Catalogue: It will seem a dream

Research output: Book/ReportBook


Catalogue: It will seem a dream is the title of an installation and a book that address questions about ways in which artists might reinterpret and curate their own work. Situated in the context of contemporary practices that are not object based, the project questions the extent to which works made through such practices might be able to generate and be understood through several forms, thus challenging expectations, based in object based practice and to some extent museology and conservation, around the singularity and stability of the artwork.I identified a number of works I had made between 1997 and 2014 on the basis that they all involved original writing, as opposed to translations or treatments of other written material. These works took a number of forms, with the writing being present as text in books, pamphlets, videos, prints and other forms of display, and as monologues in audio and video pieces. I extracted all the textual materials from these works and reconfigured them in the standard format of the book. Those works that had a fixed material presence, the prints, I included in the installation in their original form, the others I reformatted and in some cases remade in a standard media form - the originals had taken a number of forms, generally determined by the context of the exhibition - these were then projected at a standard scale and from identical projectors and stands in the installation space.This research references traditions of conceptual and archival art practices and long standing questions about the materiality and potential dematerialisation of artworks (Lippard, Le Witt, Weiner, Boltanski). As well as being invested in the politics of the discourse of dematerialisation, this research is also concerned to understand the impact and practical implications of the digital within such discourses, and as such stands apart from much contemporary art addressing the digital, which tends to foreground the aesthetics of a digital age rather than the administrative and intellectual implications of artworks as data.The research engages with contemporary approaches to art practice and curatorial practice, and to some extent museology and conservation. MUSAC itself has a specific collecting strategy based upon acquisitions of artworks from 1989 to the present, and is interested to understand the implications of a collection based on data that can be used to generate artworks rather than on artworks as objects. This is an increasingly important question for artists and museums around the world.The exhibition was widely reviewed and the book was launched at an event at Matt’s Gallery London 06/06/17 and during the artists Book fair at Wiels in Brussels 09/09/17 , in both cases with readings.The research entailed a process of excavation of original materials, mainly digital files, and previously unpublished typescripts and manuscripts. This was a technical and intellectual exercise through which was developed an understanding of the potential for artworks to remain flexible and to be reformed and reconstituted.The installation and the book were developed through conversations with publishers, archivists, registrars and curators about the extent to which existing art works might be reshaped and reconfigured, and how that might impact upon the reading and value of the work. Much of the research was informed by the activities of the Exhibition Research Centre in Liverpool which I founded as Director of Liverpool School of Art & Design with Arts Council funding and in collaboration with Antony Hudek in 2012 as a centre devoted to the study of exhibitions. Its mission was to support research in this then overlooked area of study by publishing books and organising exhibitions, lectures and other public events. The Centre continues to operate as the Exhibition Research Lab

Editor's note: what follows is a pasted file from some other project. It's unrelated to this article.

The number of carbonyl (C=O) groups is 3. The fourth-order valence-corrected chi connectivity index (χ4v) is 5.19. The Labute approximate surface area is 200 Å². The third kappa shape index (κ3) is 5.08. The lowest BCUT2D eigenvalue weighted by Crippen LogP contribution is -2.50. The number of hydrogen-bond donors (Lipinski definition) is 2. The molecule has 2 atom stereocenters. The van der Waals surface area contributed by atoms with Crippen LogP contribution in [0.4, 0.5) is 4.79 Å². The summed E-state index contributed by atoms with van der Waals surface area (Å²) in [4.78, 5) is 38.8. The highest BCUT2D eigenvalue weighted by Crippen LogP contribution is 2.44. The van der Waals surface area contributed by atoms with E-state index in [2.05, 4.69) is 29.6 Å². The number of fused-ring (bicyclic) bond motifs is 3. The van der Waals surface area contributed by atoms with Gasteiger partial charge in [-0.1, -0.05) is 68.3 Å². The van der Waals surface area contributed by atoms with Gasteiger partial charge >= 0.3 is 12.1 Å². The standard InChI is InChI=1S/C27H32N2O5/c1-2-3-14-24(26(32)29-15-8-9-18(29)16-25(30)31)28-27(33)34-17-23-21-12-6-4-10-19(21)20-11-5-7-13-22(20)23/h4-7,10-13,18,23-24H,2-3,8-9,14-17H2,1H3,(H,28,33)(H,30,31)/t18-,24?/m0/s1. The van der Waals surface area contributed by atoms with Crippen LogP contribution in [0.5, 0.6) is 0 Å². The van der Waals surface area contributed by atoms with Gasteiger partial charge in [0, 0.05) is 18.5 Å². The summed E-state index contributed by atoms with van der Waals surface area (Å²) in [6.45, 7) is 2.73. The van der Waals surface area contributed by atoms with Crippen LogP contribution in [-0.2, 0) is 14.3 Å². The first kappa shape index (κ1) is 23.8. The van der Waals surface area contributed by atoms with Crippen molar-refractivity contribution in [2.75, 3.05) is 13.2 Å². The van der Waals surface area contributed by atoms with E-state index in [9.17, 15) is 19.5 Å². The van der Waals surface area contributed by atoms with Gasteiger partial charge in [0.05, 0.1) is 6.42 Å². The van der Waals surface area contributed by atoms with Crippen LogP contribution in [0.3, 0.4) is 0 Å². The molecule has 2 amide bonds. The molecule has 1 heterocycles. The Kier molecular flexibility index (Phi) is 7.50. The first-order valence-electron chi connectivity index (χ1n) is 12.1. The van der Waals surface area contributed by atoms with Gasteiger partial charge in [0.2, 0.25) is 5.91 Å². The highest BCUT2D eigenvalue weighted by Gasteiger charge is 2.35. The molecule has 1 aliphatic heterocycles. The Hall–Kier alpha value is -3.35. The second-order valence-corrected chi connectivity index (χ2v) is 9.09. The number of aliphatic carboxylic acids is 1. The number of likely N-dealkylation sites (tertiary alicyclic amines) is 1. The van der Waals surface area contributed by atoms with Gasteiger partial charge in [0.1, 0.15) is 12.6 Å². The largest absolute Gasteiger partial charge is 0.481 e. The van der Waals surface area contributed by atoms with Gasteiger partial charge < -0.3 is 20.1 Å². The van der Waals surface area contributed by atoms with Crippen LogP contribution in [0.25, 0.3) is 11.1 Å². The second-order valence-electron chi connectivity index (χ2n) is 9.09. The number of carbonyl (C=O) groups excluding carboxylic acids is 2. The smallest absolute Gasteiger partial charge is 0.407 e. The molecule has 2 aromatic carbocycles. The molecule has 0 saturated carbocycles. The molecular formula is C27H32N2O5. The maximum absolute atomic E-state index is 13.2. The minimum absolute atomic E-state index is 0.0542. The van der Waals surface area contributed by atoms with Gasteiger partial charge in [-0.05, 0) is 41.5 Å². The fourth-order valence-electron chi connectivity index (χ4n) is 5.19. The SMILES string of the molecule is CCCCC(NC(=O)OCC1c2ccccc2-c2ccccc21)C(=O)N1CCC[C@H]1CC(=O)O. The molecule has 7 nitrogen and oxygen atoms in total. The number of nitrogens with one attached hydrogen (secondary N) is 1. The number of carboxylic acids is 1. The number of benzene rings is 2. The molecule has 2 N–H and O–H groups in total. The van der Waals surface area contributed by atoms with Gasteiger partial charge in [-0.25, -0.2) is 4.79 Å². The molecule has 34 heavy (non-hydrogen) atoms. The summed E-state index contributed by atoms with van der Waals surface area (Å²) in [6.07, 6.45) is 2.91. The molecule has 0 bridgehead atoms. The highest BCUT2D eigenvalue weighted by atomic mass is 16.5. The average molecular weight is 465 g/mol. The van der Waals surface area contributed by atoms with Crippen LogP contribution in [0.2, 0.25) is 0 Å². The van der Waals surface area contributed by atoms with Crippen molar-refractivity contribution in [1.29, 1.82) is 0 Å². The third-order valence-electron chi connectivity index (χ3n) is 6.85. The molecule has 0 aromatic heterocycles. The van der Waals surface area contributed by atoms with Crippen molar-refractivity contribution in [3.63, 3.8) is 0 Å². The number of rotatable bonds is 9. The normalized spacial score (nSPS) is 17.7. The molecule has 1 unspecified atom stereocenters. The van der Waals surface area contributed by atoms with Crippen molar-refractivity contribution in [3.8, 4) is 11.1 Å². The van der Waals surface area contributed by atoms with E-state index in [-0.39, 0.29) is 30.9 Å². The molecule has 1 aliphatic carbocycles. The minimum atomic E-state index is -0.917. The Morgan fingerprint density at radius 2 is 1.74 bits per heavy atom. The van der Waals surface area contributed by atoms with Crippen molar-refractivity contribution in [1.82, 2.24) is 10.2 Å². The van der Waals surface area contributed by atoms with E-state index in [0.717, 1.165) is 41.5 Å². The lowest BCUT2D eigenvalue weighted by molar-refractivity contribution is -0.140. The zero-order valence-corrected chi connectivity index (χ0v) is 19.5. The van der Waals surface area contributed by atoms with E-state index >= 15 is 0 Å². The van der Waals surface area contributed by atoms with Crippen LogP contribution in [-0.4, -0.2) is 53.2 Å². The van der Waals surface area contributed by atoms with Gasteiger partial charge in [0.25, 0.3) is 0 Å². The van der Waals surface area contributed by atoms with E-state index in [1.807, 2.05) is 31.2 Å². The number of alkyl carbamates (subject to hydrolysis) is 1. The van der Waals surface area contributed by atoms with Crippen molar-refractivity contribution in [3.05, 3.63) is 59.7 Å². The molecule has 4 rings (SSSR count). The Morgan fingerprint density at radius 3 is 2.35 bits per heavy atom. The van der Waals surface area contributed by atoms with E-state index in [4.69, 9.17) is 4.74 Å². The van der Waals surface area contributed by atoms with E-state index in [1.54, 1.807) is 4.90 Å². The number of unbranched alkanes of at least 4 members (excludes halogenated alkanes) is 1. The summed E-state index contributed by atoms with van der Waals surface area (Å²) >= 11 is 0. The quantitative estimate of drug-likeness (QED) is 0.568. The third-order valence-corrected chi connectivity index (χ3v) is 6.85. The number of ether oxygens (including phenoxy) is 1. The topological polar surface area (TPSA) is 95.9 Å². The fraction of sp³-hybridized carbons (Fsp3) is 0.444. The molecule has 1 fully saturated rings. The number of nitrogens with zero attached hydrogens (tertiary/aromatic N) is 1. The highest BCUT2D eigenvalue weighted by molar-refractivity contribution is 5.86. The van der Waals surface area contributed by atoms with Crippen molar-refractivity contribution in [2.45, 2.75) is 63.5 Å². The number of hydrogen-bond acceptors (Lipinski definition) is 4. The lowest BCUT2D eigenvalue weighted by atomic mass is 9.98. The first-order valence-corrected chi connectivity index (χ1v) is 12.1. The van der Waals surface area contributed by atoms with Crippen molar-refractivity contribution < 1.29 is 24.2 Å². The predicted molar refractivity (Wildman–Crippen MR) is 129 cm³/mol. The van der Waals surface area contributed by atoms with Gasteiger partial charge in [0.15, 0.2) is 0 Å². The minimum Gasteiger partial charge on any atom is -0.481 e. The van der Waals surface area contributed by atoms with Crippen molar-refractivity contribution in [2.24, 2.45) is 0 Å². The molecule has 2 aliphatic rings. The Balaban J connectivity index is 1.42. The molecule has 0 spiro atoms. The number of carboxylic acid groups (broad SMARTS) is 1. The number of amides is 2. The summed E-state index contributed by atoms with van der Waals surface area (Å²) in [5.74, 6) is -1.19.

Original languageEnglish
Place of PublicationMUSAC, Leon, Spain
Publisheroccasional papers
Number of pages316
ISBN (Print)9780992903992
Publication statusPublished - 2017


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